**Contents:**

## What is a Triple Integral?

The **triple integral** (also called the *three-dimensional definite integral* or *volume integral*) ∫∫∫_{D}f(x, y, z) dV is an extension of the “usual” integral to three-dimensions. It is often the preferred choice for solving three-dimensional problems like finding center of mass, moments of inertia, or volume of a solid region.

## Formal Definition of a Triple Integral

The definition of a triple integral is very similar to the double integral. A three-variable function *f*(*x*, *y*, *z*) over a three-dimensional domain V can be written as (Bronshtein et al., 2013):

It isn’t as challenging as it looks, as long as you’re comfortable with the rules of integration. That’s because it’s **iterated **integrals: all you have to do is integrate three times, working in layers from the inside out.

## Example

**Example problem**: Find the center of mass for a wooden block with side lengths of 4 m. One corner of the cube is positioned at the origin, with the adjacent corners on the positive x, y and z axes. Assume that the box’s density is proportional to the distance from the x-y plane and that *k* = 1 kg per cubic m per m.

**Solution**

Step 1: Set up the triple integral.

Here, *W* represents the cube, *f*(*x*, *y*, *z*) = *kz* is the density of the cube; *k* is a constant.

Step 2: **Evaluate the integral. **You’ll need to do this three times (once for each integral, with respect to x, y, and then z). **Note**: For a cube-like shape, the integral is independent of the order of integration, as long as f(x,y,z) is a continuous function.

- First, integrate with respect to x (treating y and z like constants):

As the lower limit is “0”, this makes for a fairly easy integration. Usually, you’ll have to evaluate the function at the lower and upper limits of integration, subtracting the two to get your area. However, as the lower bound (x = 0) will always equate to zero, you can basically skip that step and just plug in the value you found for the upper limit. - Evaluate the next layer (with respect to y):

- Evaluate once more and you’re done integrating!

You’re told that the block is measured in meters and that k is 1 kg per cubic m per m. So the mass of the block is 128 kg.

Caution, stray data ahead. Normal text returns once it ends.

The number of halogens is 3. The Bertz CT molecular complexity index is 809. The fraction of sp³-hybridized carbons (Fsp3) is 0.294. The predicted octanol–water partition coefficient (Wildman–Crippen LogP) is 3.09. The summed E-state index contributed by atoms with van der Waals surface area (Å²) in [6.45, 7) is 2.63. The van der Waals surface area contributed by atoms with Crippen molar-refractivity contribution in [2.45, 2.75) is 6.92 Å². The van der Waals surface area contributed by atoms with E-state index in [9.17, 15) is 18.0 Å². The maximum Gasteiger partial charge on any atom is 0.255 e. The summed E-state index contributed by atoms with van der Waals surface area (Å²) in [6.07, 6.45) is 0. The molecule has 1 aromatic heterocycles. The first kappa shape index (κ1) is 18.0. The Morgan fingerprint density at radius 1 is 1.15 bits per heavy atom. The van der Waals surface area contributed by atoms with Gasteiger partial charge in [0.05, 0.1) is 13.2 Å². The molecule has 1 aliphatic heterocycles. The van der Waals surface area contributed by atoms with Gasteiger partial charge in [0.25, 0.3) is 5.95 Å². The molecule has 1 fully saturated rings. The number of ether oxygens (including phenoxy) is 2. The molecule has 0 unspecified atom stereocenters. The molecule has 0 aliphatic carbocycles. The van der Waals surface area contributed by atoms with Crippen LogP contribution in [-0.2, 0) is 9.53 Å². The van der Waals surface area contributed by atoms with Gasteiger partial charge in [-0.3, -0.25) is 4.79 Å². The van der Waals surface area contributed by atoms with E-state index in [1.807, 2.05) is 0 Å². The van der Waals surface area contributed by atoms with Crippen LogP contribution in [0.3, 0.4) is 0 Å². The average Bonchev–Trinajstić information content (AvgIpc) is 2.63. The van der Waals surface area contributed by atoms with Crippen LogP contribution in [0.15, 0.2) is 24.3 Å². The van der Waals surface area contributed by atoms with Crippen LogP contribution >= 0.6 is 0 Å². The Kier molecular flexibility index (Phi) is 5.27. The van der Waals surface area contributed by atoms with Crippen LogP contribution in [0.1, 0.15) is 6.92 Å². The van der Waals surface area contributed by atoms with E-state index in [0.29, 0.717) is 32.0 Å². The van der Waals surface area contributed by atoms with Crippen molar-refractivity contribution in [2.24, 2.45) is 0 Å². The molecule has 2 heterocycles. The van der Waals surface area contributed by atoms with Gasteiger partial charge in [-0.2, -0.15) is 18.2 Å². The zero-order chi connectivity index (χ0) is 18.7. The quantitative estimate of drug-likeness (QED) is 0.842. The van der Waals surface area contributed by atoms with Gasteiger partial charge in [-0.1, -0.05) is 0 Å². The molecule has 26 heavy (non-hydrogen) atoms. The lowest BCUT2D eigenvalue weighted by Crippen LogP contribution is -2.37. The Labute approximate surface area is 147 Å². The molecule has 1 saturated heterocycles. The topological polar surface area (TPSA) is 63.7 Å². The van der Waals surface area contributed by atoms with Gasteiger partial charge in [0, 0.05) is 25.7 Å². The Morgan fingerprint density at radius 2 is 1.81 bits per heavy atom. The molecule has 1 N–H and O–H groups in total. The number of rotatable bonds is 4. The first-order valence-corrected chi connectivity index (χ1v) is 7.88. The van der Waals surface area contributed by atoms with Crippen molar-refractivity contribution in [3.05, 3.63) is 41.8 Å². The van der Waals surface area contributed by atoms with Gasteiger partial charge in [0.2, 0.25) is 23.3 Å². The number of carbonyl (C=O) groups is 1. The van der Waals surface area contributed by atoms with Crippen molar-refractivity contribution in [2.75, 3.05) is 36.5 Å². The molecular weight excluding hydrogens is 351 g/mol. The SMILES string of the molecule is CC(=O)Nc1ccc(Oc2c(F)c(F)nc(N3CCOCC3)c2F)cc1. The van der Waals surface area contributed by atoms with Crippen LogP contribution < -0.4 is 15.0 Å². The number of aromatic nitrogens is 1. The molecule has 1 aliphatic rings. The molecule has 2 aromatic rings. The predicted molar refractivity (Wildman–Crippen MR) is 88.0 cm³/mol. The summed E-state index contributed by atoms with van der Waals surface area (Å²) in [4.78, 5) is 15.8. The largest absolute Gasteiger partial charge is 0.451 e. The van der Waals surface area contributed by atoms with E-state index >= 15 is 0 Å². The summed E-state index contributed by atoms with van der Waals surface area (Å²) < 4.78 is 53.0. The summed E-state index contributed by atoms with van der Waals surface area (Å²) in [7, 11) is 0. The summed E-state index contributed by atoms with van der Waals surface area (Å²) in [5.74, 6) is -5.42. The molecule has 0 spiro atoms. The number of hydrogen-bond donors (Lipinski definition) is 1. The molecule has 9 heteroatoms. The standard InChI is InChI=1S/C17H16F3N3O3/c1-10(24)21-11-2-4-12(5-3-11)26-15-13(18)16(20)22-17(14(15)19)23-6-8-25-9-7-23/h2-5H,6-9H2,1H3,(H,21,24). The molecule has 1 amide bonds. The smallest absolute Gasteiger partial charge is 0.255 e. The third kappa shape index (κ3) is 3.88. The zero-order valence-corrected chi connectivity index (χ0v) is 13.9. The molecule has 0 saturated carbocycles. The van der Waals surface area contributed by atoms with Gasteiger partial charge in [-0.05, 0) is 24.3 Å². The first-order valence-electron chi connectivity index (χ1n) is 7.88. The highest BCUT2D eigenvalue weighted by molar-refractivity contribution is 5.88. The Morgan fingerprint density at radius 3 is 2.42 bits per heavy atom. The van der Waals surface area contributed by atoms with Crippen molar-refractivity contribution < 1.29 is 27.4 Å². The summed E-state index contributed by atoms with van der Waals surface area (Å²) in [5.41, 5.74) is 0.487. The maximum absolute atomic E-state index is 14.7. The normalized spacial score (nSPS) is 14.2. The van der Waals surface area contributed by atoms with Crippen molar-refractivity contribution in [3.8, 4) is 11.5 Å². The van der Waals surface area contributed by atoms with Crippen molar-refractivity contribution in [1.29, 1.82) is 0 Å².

## Divergence Theorem

The **divergence theorem** (sometimes called *Gauss’s or Ostrogradsky’s theorem*) is a connection between triple integrals and surface integrals. It states that under certain conditions, some volume integrals are equal to surface integrals. This can lead to simpler integration.

As a simple example, in order to perform integration on a shape like a pyramid, you would need four surface integrals: one for each side. But it’s possible, if the shape meets a few basic requirements, to use one triple integral instead.

## Formal Definition of the Divergence Theorem

The theorem is valid for a closed surface *S*, meaning that S forms the complete boundary of the solid. Closed surfaces include regions bounded by cubes, ellipsoids, spheres, tetrahedrons, or combinations of those surfaces.

## Formal Definition of the Divergence Theorem

The above image shows an example of the type of shape the divergence theorem covers; A solid region, which we’ll call

*Q*, bounded by a closed surface

*S*and oriented by one or more unit normal vectors directed outward from Q.

If

Fis a vector field with component functions that have continuous first partial derivatives in Q, then [1]:

The theorem gets its name from the *divergence* of a vector field **F** = M**i** + N**j** + P**k**. This is defined as:

Where ∂ is a partial derivative.

## Example

The above image is bounded by four planes: the coordinate planes x, y and the plane 2x + 2y + z = 6 with

**F** = x**i** + y^{2}**j** + z**k**.

Instead of evaluating a surface integral for the four different planes, we can use a triple integral instead.

We need to find *div F* before we can solve the triple integral. We have:

- = 1 + 2y + 1
- = 2 + 2y.

I used Symbolab’s Calculator to evaluate the triple integral. The solution is:

## Divergence Theorem: References

[1] Larson, R. & Edwards, B. (2016). Calculus, 10th Edition. Cengage Learning.

## Other References

Bronshtein, I. et al., Handbook of Mathematics. 2013. Springer Berlin Heidelberg.

Zill, D. & Wright, W. Calculus: Early Transcendentals. 2009. Jones & Bartlett Learning.